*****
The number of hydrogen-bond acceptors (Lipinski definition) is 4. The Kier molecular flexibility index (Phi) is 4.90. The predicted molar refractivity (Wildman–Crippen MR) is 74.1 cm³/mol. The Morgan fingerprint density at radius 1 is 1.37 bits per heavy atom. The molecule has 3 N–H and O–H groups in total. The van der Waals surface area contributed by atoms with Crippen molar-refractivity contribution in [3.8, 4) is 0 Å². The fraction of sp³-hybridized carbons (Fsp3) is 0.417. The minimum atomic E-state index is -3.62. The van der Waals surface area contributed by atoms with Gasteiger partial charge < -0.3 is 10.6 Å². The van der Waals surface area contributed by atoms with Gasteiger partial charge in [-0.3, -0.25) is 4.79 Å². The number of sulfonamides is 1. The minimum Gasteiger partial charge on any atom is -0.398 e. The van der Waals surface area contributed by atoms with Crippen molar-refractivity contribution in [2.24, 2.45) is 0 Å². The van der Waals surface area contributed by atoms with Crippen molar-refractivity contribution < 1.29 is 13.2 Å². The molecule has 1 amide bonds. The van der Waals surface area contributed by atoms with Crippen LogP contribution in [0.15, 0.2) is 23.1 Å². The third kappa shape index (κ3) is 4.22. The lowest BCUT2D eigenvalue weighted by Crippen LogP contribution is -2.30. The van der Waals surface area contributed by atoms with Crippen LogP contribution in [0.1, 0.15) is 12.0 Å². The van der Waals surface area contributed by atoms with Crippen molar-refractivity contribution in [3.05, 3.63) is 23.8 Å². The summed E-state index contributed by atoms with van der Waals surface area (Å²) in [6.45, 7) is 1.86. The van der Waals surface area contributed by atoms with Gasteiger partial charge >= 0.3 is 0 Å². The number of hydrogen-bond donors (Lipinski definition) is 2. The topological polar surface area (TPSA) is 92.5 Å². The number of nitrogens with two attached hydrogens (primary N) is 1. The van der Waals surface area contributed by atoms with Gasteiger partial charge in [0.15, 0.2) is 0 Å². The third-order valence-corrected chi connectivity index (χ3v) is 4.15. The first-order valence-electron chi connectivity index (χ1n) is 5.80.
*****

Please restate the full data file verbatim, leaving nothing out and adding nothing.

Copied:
The number of hydrogen-bond acceptors (Lipinski definition) is 4. The Kier molecular flexibility index (Phi) is 4.90. The predicted molar refractivity (Wildman–Crippen MR) is 74.1 cm³/mol. The Morgan fingerprint density at radius 1 is 1.37 bits per heavy atom. The molecule has 3 N–H and O–H groups in total. The van der Waals surface area contributed by atoms with Crippen molar-refractivity contribution in [3.8, 4) is 0 Å². The fraction of sp³-hybridized carbons (Fsp3) is 0.417. The minimum atomic E-state index is -3.62. The van der Waals surface area contributed by atoms with Gasteiger partial charge < -0.3 is 10.6 Å². The van der Waals surface area contributed by atoms with Gasteiger partial charge in [-0.3, -0.25) is 4.79 Å². The number of sulfonamides is 1. The minimum Gasteiger partial charge on any atom is -0.398 e. The van der Waals surface area contributed by atoms with Crippen molar-refractivity contribution in [2.24, 2.45) is 0 Å². The van der Waals surface area contributed by atoms with Crippen molar-refractivity contribution < 1.29 is 13.2 Å². The molecule has 1 amide bonds. The van der Waals surface area contributed by atoms with Crippen LogP contribution in [0.15, 0.2) is 23.1 Å². The third kappa shape index (κ3) is 4.22. The lowest BCUT2D eigenvalue weighted by Crippen LogP contribution is -2.30. The van der Waals surface area contributed by atoms with Crippen LogP contribution in [0.1, 0.15) is 12.0 Å². The van der Waals surface area contributed by atoms with Crippen molar-refractivity contribution in [3.05, 3.63) is 23.8 Å². The summed E-state index contributed by atoms with van der Waals surface area (Å²) in [6.45, 7) is 1.86. The van der Waals surface area contributed by atoms with Gasteiger partial charge >= 0.3 is 0 Å². The number of hydrogen-bond donors (Lipinski definition) is 2. The topological polar surface area (TPSA) is 92.5 Å². The number of nitrogens with two attached hydrogens (primary N) is 1. The van der Waals surface area contributed by atoms with Gasteiger partial charge in [0.15, 0.2) is 0 Å². The third-order valence-corrected chi connectivity index (χ3v) is 4.15. The first-order valence-electron chi connectivity index (χ1n) is 5.80.